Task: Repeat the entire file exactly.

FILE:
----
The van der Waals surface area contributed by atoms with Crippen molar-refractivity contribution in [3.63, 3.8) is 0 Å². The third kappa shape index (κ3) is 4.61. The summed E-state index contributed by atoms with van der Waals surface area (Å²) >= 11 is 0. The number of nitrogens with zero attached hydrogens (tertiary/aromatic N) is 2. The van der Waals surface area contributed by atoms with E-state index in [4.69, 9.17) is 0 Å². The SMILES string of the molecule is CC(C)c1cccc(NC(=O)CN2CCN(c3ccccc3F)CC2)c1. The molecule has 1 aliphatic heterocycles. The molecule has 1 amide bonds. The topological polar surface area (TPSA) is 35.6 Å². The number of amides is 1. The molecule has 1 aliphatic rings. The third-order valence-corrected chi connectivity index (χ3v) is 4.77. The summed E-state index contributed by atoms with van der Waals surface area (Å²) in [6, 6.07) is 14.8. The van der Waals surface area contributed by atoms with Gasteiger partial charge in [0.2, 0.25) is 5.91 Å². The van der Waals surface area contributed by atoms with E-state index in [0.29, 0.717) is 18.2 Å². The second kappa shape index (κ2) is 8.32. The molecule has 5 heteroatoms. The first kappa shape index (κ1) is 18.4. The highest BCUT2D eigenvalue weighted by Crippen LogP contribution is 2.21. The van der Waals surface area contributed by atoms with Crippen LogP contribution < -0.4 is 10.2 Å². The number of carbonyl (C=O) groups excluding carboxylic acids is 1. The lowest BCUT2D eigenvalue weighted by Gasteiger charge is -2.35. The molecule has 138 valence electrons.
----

The van der Waals surface area contributed by atoms with Crippen molar-refractivity contribution in [3.63, 3.8) is 0 Å². The third kappa shape index (κ3) is 4.61. The summed E-state index contributed by atoms with van der Waals surface area (Å²) >= 11 is 0. The number of nitrogens with zero attached hydrogens (tertiary/aromatic N) is 2. The van der Waals surface area contributed by atoms with E-state index in [4.69, 9.17) is 0 Å². The SMILES string of the molecule is CC(C)c1cccc(NC(=O)CN2CCN(c3ccccc3F)CC2)c1. The molecule has 1 aliphatic heterocycles. The molecule has 1 amide bonds. The topological polar surface area (TPSA) is 35.6 Å². The number of amides is 1. The molecule has 1 aliphatic rings. The third-order valence-corrected chi connectivity index (χ3v) is 4.77. The summed E-state index contributed by atoms with van der Waals surface area (Å²) in [6, 6.07) is 14.8. The van der Waals surface area contributed by atoms with Gasteiger partial charge in [0.2, 0.25) is 5.91 Å². The van der Waals surface area contributed by atoms with E-state index in [0.29, 0.717) is 18.2 Å². The second kappa shape index (κ2) is 8.32. The molecule has 5 heteroatoms. The first kappa shape index (κ1) is 18.4. The highest BCUT2D eigenvalue weighted by Crippen LogP contribution is 2.21. The van der Waals surface area contributed by atoms with Crippen LogP contribution < -0.4 is 10.2 Å². The number of carbonyl (C=O) groups excluding carboxylic acids is 1. The lowest BCUT2D eigenvalue weighted by Gasteiger charge is -2.35. The molecule has 138 valence electrons.